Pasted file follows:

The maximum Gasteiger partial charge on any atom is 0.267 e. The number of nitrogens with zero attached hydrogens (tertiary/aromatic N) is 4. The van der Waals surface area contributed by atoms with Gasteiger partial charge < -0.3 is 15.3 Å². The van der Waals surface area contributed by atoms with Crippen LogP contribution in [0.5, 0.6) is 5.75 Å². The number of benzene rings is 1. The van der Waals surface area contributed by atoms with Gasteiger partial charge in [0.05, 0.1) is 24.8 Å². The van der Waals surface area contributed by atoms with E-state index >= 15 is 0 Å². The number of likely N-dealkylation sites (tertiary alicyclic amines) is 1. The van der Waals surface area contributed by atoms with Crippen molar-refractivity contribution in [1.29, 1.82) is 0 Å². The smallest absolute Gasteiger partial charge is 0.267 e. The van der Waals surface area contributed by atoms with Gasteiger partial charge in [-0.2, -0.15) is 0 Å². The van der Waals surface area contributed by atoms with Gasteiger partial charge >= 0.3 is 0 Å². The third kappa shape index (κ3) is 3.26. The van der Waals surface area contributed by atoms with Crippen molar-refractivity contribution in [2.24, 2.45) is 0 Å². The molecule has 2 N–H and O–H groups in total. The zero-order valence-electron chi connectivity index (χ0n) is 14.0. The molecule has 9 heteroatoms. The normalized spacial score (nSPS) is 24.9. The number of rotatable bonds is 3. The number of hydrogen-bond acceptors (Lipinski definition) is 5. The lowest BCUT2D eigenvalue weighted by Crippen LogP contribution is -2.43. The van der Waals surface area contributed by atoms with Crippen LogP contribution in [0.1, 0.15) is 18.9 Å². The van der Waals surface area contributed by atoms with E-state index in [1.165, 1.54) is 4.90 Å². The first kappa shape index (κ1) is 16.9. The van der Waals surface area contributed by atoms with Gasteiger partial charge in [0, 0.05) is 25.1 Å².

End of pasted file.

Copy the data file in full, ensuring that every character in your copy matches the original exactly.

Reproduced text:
The maximum Gasteiger partial charge on any atom is 0.267 e. The number of nitrogens with zero attached hydrogens (tertiary/aromatic N) is 4. The van der Waals surface area contributed by atoms with Gasteiger partial charge < -0.3 is 15.3 Å². The van der Waals surface area contributed by atoms with Crippen LogP contribution in [0.5, 0.6) is 5.75 Å². The number of benzene rings is 1. The van der Waals surface area contributed by atoms with Gasteiger partial charge in [0.05, 0.1) is 24.8 Å². The van der Waals surface area contributed by atoms with E-state index >= 15 is 0 Å². The number of likely N-dealkylation sites (tertiary alicyclic amines) is 1. The van der Waals surface area contributed by atoms with Crippen molar-refractivity contribution in [1.29, 1.82) is 0 Å². The smallest absolute Gasteiger partial charge is 0.267 e. The van der Waals surface area contributed by atoms with Gasteiger partial charge in [-0.2, -0.15) is 0 Å². The van der Waals surface area contributed by atoms with Gasteiger partial charge >= 0.3 is 0 Å². The third kappa shape index (κ3) is 3.26. The van der Waals surface area contributed by atoms with Crippen molar-refractivity contribution in [2.24, 2.45) is 0 Å². The molecule has 2 N–H and O–H groups in total. The zero-order valence-electron chi connectivity index (χ0n) is 14.0. The molecule has 9 heteroatoms. The normalized spacial score (nSPS) is 24.9. The number of rotatable bonds is 3. The number of hydrogen-bond acceptors (Lipinski definition) is 5. The lowest BCUT2D eigenvalue weighted by Crippen LogP contribution is -2.43. The van der Waals surface area contributed by atoms with Crippen LogP contribution in [0.1, 0.15) is 18.9 Å². The van der Waals surface area contributed by atoms with E-state index in [1.165, 1.54) is 4.90 Å². The first kappa shape index (κ1) is 16.9. The van der Waals surface area contributed by atoms with Gasteiger partial charge in [0, 0.05) is 25.1 Å².